New analysis has highlighted explicit links between employer engagement with higher education, the enhancement of teaching and learning, and students’ employability.
Analysis of the findings from 200 universities and colleges reviewed by the Quality Assurance Agency for Higher Education (QAA) since 2010 shows that engagement with employers, as part of the design and delivery of the curriculum, can be central to student employability and workforce development.
Effective engagement helps support the creation of graduates with the appropriate skills, knowledge and expertise required by local employers, says the report.
Benefits from engagement between employers and higher education providers include:
• the opportunity to gain work-relevant skills, experience and knowledge, and in some cases professional qualifications and accreditation, as part of programmes of study
• the creation of ’work-ready’ graduates for employers, equipped with the skills, knowledge and experience required for the workplace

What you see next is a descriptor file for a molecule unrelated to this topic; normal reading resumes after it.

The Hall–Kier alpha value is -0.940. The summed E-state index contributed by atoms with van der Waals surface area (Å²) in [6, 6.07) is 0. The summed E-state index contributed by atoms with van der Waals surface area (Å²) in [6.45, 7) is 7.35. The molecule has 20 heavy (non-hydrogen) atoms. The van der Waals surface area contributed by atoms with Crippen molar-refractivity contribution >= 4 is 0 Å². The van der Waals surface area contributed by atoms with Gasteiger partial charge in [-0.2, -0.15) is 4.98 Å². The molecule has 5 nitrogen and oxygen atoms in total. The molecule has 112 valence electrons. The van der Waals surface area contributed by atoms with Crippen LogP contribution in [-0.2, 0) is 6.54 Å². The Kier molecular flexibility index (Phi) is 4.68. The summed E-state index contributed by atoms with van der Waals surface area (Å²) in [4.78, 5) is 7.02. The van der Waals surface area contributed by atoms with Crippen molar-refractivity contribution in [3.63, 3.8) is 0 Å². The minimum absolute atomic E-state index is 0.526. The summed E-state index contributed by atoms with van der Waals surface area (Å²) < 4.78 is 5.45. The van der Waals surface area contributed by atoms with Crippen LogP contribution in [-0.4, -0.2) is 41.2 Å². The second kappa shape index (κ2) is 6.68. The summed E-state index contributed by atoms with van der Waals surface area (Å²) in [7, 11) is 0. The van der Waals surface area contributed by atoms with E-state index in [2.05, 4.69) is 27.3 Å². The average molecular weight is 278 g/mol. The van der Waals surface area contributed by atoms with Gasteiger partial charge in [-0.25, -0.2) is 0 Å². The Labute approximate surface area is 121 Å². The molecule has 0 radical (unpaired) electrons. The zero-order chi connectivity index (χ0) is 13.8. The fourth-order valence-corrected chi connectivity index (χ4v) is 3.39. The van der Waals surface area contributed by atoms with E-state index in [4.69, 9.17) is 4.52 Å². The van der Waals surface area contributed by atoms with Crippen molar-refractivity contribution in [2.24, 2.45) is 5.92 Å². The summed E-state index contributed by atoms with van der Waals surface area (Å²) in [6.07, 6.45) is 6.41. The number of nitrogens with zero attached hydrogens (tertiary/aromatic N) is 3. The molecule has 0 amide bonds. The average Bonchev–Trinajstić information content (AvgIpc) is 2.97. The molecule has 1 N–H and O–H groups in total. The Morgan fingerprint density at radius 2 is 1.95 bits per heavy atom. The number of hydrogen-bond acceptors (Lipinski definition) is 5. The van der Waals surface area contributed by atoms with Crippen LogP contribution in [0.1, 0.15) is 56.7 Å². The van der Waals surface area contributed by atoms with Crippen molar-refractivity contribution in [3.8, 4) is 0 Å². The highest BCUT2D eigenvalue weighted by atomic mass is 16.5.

• opportunities for developing skills within the workforce through a variety of high-quality flexible study opportunities, delivered in response to need and demand.
‘We know that employability is a massive driver for higher education students at this time, and that employers want the very best graduates they can get,’ says QAA’s Head of Engagement, Chris Taylor.
‘So it’s really important that we support both students and providers in trying to understand what is successful in this area, and how collectively we can build upon it.’
Among the report’s recommendations are suggestions to universities and colleges to:
• encourage greater participation from employers in approval, validation, review and monitoring of their provision
• create more opportunities for practitioners and professionals to provide an input into the delivery of the curriculum
• create opportunities for staff to maintain current industry knowledge and experience
• ensure that there is equality of opportunity for students to participate in work-based learning activities and placements, within and across programmes and institutions.
This week’s report is the forerunner to a primary research project being carried out by the University of Warwick and market research firm IFF on the impact of employability initiatives offered by universities and colleges to their students. The Warwick report will publish in April.